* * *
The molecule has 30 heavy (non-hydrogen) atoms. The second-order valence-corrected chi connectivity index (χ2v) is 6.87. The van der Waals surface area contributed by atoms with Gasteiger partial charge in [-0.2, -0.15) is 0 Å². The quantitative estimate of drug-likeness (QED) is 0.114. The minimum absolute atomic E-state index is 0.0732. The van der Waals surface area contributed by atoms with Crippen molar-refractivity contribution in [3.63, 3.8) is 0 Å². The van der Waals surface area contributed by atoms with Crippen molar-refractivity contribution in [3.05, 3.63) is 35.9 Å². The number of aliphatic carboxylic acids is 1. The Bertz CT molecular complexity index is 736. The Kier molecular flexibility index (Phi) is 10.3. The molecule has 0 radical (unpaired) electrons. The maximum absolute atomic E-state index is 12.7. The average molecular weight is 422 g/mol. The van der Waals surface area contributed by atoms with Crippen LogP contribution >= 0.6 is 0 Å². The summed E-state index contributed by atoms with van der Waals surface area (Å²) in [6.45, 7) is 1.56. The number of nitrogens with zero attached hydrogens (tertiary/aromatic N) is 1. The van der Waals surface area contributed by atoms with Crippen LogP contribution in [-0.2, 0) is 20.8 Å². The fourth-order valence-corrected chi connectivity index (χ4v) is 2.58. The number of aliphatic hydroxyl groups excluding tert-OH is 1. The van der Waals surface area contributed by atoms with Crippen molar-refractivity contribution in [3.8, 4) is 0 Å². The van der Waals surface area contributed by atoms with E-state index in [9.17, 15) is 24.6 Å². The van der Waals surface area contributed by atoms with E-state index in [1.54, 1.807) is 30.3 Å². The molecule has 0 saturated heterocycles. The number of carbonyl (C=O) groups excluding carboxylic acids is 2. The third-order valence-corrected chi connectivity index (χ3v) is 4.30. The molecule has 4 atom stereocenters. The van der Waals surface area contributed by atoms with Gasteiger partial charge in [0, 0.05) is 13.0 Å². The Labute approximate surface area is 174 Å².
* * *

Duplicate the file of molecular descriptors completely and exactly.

The molecule has 30 heavy (non-hydrogen) atoms. The second-order valence-corrected chi connectivity index (χ2v) is 6.87. The van der Waals surface area contributed by atoms with Gasteiger partial charge in [-0.2, -0.15) is 0 Å². The quantitative estimate of drug-likeness (QED) is 0.114. The minimum absolute atomic E-state index is 0.0732. The van der Waals surface area contributed by atoms with Crippen molar-refractivity contribution in [3.63, 3.8) is 0 Å². The van der Waals surface area contributed by atoms with Crippen molar-refractivity contribution in [3.05, 3.63) is 35.9 Å². The number of aliphatic carboxylic acids is 1. The Bertz CT molecular complexity index is 736. The Kier molecular flexibility index (Phi) is 10.3. The molecule has 0 radical (unpaired) electrons. The maximum absolute atomic E-state index is 12.7. The average molecular weight is 422 g/mol. The van der Waals surface area contributed by atoms with Crippen LogP contribution >= 0.6 is 0 Å². The summed E-state index contributed by atoms with van der Waals surface area (Å²) in [6.45, 7) is 1.56. The number of nitrogens with zero attached hydrogens (tertiary/aromatic N) is 1. The van der Waals surface area contributed by atoms with Crippen LogP contribution in [-0.2, 0) is 20.8 Å². The fourth-order valence-corrected chi connectivity index (χ4v) is 2.58. The number of aliphatic hydroxyl groups excluding tert-OH is 1. The van der Waals surface area contributed by atoms with Crippen molar-refractivity contribution in [3.8, 4) is 0 Å². The van der Waals surface area contributed by atoms with E-state index in [9.17, 15) is 24.6 Å². The van der Waals surface area contributed by atoms with E-state index in [1.54, 1.807) is 30.3 Å². The molecule has 0 saturated heterocycles. The number of carbonyl (C=O) groups excluding carboxylic acids is 2. The third-order valence-corrected chi connectivity index (χ3v) is 4.30. The molecule has 4 atom stereocenters. The van der Waals surface area contributed by atoms with Gasteiger partial charge in [0, 0.05) is 13.0 Å². The Labute approximate surface area is 174 Å².